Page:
How do I love thee, cattails? Let me count the ways.
I didn’t actually love thee, not at first.
I was just writing this story, see, and in it there’s a young Native woman living all by herself near a stream. And she has a guest come to visit, and I know she’s eating game, but I wondered what she could serve him for a vegetable. Had a vague memory that maybe you could eat cattails. Put down “cattail roots” with an asterixis that let me know I needed to look it up later.
And when I did … boy howdy! My young lady had just hit the jackpot!
According to this article, cattails can provide nearly everything that a human being might need.
First of all, yes, you can eat them.
In spring and summer the young shoots can be picked, stripped of the outer leaves and eaten cooked or as a raw vegetable. The green immature flower stalks can be boiled and eaten like corn on the cob. Later in the summer months, pollen from the brown mature flowering stalks provide a nutritious flour supplement for cakes and flat breads. During fall and winter when there is no longer any foliage the roots may be boiled down for a starchy broth rich in carbohydrates. Cattail is very low in Saturated Fat. It is a good source of Iron and Phosphorus, and a great source of Fiber, Vitamin K, B6, Calcium, Magnesium, Potassium and Manganese.“Cattail,” by Henry Holly in the The Northwest Forager, ibid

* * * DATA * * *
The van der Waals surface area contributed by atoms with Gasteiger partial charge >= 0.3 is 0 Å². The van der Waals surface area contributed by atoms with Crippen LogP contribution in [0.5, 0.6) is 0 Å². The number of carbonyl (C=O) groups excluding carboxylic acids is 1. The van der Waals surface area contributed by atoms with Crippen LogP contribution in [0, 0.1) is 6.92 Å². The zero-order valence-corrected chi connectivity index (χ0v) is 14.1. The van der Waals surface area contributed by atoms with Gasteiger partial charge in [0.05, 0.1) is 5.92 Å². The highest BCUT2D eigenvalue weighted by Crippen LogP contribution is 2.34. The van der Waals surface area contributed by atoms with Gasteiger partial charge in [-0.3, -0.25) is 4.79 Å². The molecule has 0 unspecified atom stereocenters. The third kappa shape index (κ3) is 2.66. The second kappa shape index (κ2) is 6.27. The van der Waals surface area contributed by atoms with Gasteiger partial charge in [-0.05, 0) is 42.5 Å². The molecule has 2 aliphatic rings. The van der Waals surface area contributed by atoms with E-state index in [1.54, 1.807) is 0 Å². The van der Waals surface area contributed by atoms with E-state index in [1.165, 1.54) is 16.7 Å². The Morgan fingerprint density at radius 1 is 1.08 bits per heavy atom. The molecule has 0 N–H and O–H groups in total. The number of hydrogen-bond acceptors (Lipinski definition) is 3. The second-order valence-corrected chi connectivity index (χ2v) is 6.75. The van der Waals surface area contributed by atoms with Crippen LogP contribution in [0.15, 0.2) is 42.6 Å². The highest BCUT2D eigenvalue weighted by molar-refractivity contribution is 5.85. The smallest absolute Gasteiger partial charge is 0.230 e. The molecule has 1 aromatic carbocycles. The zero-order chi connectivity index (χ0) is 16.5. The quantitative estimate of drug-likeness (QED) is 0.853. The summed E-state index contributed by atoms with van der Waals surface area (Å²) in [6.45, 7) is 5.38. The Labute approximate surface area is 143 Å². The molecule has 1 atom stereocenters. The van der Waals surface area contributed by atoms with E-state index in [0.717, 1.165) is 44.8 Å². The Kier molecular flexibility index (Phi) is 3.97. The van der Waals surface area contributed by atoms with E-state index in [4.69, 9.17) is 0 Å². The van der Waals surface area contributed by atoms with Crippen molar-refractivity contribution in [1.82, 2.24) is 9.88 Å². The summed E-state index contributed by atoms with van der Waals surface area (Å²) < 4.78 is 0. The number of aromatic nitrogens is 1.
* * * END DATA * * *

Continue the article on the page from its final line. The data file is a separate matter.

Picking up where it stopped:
Secondly, first aid. “Ash from the burned leaves [is an] antiseptic,” and the roots and sap have also been used in first aid. Now, my character did not need any first aid, at least not at that point in the story.
Thirdly, shelter. The leaves can be woven to make such things as hats, rain cloaks, baskets, mats, and for rain runoff on a roof. (This is similar to how coconut-palm fronds are used in Southeast Asia.) And – get this! – the “seed fluff” can be used for pillows, bedding, insulation inside moccasins, wound dressing, and even … diapers. Wow! My girl’s little shelter just turned into a palace with a water-shedding roof and a comfortable bed made of a cattail mat over cattail fluff. Bonanza!
Of course, having learned all this stuff, I had to try it. As you know, I’m a Luddite, although most of the time just a pretend one.
We have plenty of cattails here in Idaho. Here is some proof, with cattails growing along an irrigation canal and the mountains in the background: